1. It was in the fifteenth year of the reign of Tiberius, according to the evangelist, and in the fourth year of the governorship of Pontius Pilate, while Herod and Lysanias and Philip were ruling the rest of Judea, that our Saviour and Lord, Jesus the Christ of God, being about thirty years of age, came to John for baptism and began the promulgation of the Gospel.
2. The Divine Scripture says, moreover, that he passed the entire time of his ministry under the high priests Annas and Caiaphas, showing that in the time which belonged to the priesthood of those two men the whole period of his teaching was completed. Since he began his work during the high priesthood of Annas and taught until Caiaphas held the office, the entire time does not comprise quite four years.
3. For the rites of the law having been already abolished since that time, the customary usages in connection with the worship of God, according to which the high priest acquired his office by hereditary descent and held it for life, were also annulled and there were appointed to the high priesthood by the Roman governors now one and now another person who continued in office not more than one year.
4. Josephus relates that there were four high priests in succession from Annas to Caiaphas. Thus in the same book of the Antiquities he writes as follows: |Valerius Gratus having put an end to the priesthood of Ananus appoints Ishmael, the son of Fabi, high priest. And having removed him after a little he appoints Eleazer, the son of Ananus the high priest, to the same office. And having removed him also at the end of a year he gives the high priesthood to Simon, the son of Camithus. But he likewise held the honor no more than a year, when Josephus, called also Caiaphas, succeeded him.| Accordingly the whole time of our Saviour's ministry is shown to have been not quite four full years, four high priests, from Annas to the accession of Caiaphas, having held office a year each. The Gospel therefore has rightly indicated Caiaphas as the high priest under whom the Saviour suffered. From which also we can see that the time of our Saviour's ministry does not disagree with the foregoing investigation.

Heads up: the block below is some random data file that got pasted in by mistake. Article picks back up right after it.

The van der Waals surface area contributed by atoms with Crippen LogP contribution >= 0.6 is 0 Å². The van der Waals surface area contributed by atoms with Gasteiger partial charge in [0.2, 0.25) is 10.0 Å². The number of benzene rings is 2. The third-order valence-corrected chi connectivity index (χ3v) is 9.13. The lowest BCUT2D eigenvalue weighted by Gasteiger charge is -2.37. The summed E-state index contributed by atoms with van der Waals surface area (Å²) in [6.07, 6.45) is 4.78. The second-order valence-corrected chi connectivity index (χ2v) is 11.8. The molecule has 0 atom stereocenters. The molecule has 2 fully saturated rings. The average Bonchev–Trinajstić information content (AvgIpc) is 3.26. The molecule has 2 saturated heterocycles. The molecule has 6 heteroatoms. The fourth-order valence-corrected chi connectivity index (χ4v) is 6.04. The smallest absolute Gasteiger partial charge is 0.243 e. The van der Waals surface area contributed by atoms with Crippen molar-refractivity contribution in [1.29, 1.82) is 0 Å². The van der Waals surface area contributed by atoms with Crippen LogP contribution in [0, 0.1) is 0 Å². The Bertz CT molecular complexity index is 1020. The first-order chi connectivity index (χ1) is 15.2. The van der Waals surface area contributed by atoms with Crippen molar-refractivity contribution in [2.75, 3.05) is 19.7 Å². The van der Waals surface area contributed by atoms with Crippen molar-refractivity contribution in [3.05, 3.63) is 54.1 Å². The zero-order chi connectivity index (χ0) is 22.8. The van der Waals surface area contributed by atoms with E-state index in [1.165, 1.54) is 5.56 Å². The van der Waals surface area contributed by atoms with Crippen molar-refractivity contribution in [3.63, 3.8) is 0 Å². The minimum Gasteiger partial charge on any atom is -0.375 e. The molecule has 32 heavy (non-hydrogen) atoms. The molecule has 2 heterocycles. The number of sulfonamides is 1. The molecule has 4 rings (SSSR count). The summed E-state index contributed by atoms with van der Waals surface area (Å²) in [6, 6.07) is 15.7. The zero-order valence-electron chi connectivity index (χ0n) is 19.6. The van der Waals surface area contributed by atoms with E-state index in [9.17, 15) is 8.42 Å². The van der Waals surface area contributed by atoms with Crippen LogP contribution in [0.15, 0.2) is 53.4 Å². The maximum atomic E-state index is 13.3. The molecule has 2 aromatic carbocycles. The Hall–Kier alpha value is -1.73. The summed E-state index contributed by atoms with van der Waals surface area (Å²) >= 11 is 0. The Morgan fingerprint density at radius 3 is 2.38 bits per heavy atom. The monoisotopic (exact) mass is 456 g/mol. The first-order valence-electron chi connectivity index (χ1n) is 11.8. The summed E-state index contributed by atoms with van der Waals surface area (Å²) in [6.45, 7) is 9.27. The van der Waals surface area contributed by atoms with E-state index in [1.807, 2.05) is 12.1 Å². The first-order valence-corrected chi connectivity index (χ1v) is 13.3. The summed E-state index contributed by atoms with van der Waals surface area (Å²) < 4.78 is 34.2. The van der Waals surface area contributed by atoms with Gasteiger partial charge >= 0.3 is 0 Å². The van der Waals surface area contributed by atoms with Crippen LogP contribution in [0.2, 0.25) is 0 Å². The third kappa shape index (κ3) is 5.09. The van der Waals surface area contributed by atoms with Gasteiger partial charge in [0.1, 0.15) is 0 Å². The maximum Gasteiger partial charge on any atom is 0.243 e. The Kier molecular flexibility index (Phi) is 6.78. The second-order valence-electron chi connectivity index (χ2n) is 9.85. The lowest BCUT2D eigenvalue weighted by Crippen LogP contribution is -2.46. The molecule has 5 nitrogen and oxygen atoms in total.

5. Our Saviour and Lord, not long after the beginning of his ministry, called the twelve apostles, and these alone of all his disciples he named apostles, as an especial honor. And again he appointed seventy others whom he sent out two by two before his face into every place and city whither he himself was about to come.